WWI Soldier’s Room Is Left Untouched For 100 Years

On April 25, 1918, a French soldier named Hubert Rochereau was wounded while fighting for control of a Belgium village during World War I. He died the next day at the age of 21.

Back in Bélâbre, France, Hubert’s parents were so heartbroken by the loss of their son that decided to preserve his room exactly as it was the day he left for war, never again to return. They even stipulated when they sold the house that Hubert’s room should remain untouched for 500 years. Fast forward nearly 100 years, and incredibly, the wishes of Hubert’s parents are still intact.

Stepping inside the young soldier’s room is like entering a time capsule. In the video below, you’ll notice a lace bedspread; a worn military jacket; classic literary works; a sword and fencing helmet; a collection of pistols; a flag; the stale smell of English tobacco. The soldier’s chair still faces the window in the very room where he was born in 1896. Despite the fact that keeping the room untouched for 500 years is legally unenforceable and unbinding, the current owner continue to respect the family’s condition. Retired local official Daniel Fabre and his wife inherited the house from her grandparents.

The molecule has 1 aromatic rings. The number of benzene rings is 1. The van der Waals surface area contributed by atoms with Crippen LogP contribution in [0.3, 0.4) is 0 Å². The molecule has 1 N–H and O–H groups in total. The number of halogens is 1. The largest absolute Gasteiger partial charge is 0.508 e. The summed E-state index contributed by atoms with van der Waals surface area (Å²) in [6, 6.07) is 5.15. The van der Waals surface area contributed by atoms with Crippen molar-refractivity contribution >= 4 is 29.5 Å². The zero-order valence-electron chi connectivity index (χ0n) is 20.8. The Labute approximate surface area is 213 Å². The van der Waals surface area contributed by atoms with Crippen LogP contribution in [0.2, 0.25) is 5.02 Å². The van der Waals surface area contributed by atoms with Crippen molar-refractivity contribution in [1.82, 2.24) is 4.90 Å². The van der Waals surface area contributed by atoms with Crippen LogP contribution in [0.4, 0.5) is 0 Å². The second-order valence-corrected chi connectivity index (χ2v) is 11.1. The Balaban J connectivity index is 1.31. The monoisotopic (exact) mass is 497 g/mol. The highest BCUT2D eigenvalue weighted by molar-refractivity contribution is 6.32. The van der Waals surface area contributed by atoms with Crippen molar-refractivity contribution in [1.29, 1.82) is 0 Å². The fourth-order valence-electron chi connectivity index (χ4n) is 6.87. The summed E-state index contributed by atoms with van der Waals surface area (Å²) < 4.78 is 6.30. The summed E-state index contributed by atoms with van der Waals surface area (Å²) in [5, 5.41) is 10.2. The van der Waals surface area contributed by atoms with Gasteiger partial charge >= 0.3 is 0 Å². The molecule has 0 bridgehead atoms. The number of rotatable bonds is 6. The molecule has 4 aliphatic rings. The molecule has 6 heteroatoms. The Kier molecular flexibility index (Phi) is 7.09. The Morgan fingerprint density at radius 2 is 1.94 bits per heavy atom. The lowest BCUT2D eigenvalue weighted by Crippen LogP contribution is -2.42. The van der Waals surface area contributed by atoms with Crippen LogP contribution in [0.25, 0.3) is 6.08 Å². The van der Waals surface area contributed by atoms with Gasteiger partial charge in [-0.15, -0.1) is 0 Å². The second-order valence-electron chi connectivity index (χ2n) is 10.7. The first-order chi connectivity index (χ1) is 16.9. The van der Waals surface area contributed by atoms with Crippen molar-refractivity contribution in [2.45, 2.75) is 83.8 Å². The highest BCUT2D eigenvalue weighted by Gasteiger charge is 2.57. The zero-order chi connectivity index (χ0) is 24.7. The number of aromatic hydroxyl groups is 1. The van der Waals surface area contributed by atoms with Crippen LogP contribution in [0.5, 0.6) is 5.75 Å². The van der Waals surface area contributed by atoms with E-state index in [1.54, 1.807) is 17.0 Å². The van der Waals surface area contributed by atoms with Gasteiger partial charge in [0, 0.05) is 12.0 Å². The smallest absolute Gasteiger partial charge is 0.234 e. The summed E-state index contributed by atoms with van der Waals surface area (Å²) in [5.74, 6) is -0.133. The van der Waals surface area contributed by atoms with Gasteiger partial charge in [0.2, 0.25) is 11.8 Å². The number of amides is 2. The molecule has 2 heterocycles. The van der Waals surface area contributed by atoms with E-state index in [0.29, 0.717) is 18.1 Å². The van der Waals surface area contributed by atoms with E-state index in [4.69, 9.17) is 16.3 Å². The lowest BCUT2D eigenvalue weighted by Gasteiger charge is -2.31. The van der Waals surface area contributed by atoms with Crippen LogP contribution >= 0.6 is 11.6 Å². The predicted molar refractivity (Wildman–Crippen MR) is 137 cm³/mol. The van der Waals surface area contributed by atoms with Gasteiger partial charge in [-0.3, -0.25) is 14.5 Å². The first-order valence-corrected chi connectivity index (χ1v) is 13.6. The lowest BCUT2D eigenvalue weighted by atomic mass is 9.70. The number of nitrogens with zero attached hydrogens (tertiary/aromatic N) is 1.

Will the room survive another 400 years? Fabre has no idea… but they have no plans to change anything about the room for as long as possible.

Watch the video below for a stunning, spine-tingling journey to the past — and please SHARE this amazing video with your friends on Facebook!

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